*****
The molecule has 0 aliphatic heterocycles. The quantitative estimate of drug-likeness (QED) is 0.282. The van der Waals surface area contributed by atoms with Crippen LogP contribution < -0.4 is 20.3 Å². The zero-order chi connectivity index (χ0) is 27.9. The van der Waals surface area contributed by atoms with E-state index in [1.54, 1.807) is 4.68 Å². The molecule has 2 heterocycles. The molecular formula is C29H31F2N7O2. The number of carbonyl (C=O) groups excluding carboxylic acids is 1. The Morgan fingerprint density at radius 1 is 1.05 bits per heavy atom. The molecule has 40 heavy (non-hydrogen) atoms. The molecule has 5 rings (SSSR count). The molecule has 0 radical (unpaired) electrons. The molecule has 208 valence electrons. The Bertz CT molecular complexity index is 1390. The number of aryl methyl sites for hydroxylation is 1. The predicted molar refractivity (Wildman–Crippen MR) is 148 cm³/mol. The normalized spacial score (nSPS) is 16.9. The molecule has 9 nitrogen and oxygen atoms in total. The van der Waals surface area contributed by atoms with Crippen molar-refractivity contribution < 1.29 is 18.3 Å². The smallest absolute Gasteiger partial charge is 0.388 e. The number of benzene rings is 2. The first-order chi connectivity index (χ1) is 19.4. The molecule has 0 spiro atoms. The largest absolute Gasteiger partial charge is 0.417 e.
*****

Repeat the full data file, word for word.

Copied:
The molecule has 0 aliphatic heterocycles. The quantitative estimate of drug-likeness (QED) is 0.282. The van der Waals surface area contributed by atoms with Crippen LogP contribution < -0.4 is 20.3 Å². The zero-order chi connectivity index (χ0) is 27.9. The van der Waals surface area contributed by atoms with E-state index in [1.54, 1.807) is 4.68 Å². The molecule has 2 heterocycles. The molecular formula is C29H31F2N7O2. The number of carbonyl (C=O) groups excluding carboxylic acids is 1. The Morgan fingerprint density at radius 1 is 1.05 bits per heavy atom. The molecule has 40 heavy (non-hydrogen) atoms. The molecule has 5 rings (SSSR count). The molecule has 0 radical (unpaired) electrons. The molecule has 208 valence electrons. The Bertz CT molecular complexity index is 1390. The number of aryl methyl sites for hydroxylation is 1. The predicted molar refractivity (Wildman–Crippen MR) is 148 cm³/mol. The normalized spacial score (nSPS) is 16.9. The molecule has 9 nitrogen and oxygen atoms in total. The van der Waals surface area contributed by atoms with Crippen molar-refractivity contribution < 1.29 is 18.3 Å². The smallest absolute Gasteiger partial charge is 0.388 e. The number of benzene rings is 2. The first-order chi connectivity index (χ1) is 19.4. The molecule has 0 spiro atoms. The largest absolute Gasteiger partial charge is 0.417 e.